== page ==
By Zach Itzkovitz
Penina Bowman sat with her son Allen in front of an audience at the Breman Museum on Sunday, May 3, and chatted about her past as casually as if she were sharing family history with one of her two great-grandchildren.
Instead, the 88-year-old was in front of a standing-room crowd for the latest installment of the Breman’s Bearing Witness series of Holocaust survivors telling their stories.
A lighthearted polyglot, Bowman discussed her impressive acquisition of several languages during World War II.
“First I had to learn German because I had to mingle with them a lot,” Bowman said. “And then, because we worked with Frenchmen, I had to learn French.”
The Nazis tore Bowman and her family from their native Romania and from one another days after her 17th birthday. She arrived at Auschwitz with her mother and two sisters in April 1944, while her father and brother were sent to Dachau.
“In Auschwitz I was in both camps,” Bowman said. “When we arrived, we were in one, and then we had the selections. We went through the routine of having our hair cut and having a dressing, all that. And then we were moved to the next camp, which was a camp with about 20,000 people there.”
After six months of nearly daily selections, Bowman was sent to an electronics factory to labor for the German war machine. She and her sisters worked in appalling conditions until they were liberated in April 1945.
They reconnected with her brother, but their parents never left the camps.
In Salzburg, Austria, Bowman lived with a group of survivors hoping to get to Palestine.
A man from Chicago, Harold Bowman, arrived in Salzburg, eager to hone his Hebrew. He was taken aback by Penina, then 18, even though she knew little Hebrew. It didn’t matter to Harold, who taught her the basics.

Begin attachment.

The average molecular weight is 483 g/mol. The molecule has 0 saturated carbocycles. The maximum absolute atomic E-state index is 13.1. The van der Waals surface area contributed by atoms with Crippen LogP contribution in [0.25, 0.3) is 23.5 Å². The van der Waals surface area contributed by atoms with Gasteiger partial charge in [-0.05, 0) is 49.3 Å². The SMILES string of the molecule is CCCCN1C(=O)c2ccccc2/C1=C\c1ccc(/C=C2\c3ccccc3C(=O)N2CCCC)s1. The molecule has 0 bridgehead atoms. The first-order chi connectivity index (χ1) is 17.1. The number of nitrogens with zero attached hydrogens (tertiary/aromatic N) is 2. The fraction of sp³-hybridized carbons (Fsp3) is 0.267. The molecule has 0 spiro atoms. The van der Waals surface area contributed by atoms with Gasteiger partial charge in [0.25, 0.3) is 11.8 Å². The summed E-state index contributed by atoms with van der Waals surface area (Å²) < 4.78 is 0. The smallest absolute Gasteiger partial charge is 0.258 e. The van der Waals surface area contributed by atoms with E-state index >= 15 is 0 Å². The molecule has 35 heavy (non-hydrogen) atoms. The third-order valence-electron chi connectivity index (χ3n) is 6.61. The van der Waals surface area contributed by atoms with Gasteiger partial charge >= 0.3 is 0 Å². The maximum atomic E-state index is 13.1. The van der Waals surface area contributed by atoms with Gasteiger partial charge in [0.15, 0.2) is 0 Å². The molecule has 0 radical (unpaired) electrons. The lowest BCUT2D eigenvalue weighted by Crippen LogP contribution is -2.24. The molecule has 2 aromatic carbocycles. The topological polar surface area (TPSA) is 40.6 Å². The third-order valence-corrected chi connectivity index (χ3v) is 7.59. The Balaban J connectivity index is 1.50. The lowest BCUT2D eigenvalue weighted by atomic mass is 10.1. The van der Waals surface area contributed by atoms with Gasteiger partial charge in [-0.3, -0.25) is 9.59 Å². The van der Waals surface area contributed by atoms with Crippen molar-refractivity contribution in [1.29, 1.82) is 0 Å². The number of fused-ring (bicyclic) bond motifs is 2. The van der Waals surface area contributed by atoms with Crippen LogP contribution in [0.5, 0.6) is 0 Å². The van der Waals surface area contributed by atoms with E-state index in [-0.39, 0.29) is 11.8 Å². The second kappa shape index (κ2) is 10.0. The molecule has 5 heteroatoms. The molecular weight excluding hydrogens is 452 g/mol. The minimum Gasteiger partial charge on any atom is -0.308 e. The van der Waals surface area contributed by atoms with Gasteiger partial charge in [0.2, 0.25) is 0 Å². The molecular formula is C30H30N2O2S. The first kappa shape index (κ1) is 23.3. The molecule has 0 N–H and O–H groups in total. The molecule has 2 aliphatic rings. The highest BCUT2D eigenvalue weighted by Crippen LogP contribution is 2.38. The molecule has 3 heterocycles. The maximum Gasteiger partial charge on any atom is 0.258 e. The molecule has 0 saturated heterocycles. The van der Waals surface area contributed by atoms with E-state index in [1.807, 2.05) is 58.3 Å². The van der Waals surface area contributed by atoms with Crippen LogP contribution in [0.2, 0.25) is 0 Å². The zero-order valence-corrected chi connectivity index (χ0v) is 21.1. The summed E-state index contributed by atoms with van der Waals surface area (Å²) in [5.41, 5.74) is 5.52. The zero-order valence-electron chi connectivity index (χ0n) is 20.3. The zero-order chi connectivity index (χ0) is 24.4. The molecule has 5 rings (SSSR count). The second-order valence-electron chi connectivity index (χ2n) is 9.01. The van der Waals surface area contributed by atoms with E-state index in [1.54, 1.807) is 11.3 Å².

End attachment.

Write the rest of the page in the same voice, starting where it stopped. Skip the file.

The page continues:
“I met Harold because he wanted to practice his Hebrew,” Bowman said. “And I learned Hebrew very fast because I already knew the songs.”
Harold returned to Chicago after being discharged from the Army, but not before he presented Penina with packaged gift: a portion of his military-issued parachute, which she later used as part of her wedding dress. That dress is part of the Breman’s collection.
She set sail from the Mediterranean’s northern coast and eventually arrived at a British refugee camp in Palestine. Harold arrived shortly thereafter and used his military perks to remain.
The couple eventually married, moved to Chicago and had three children. She lives in Sandy Springs now.
Bowman’s taste for lyrics helped her find the love of her life. But it also helped in more abstract ways that some may struggle to describe. Bowman survived the Holocaust with a passion that continues to be heard.
“I think prayer helped me a lot,” Bowman said. “Prayer, to this day, helps me. I love to go to services. I love to go on Friday night and hear the songs.”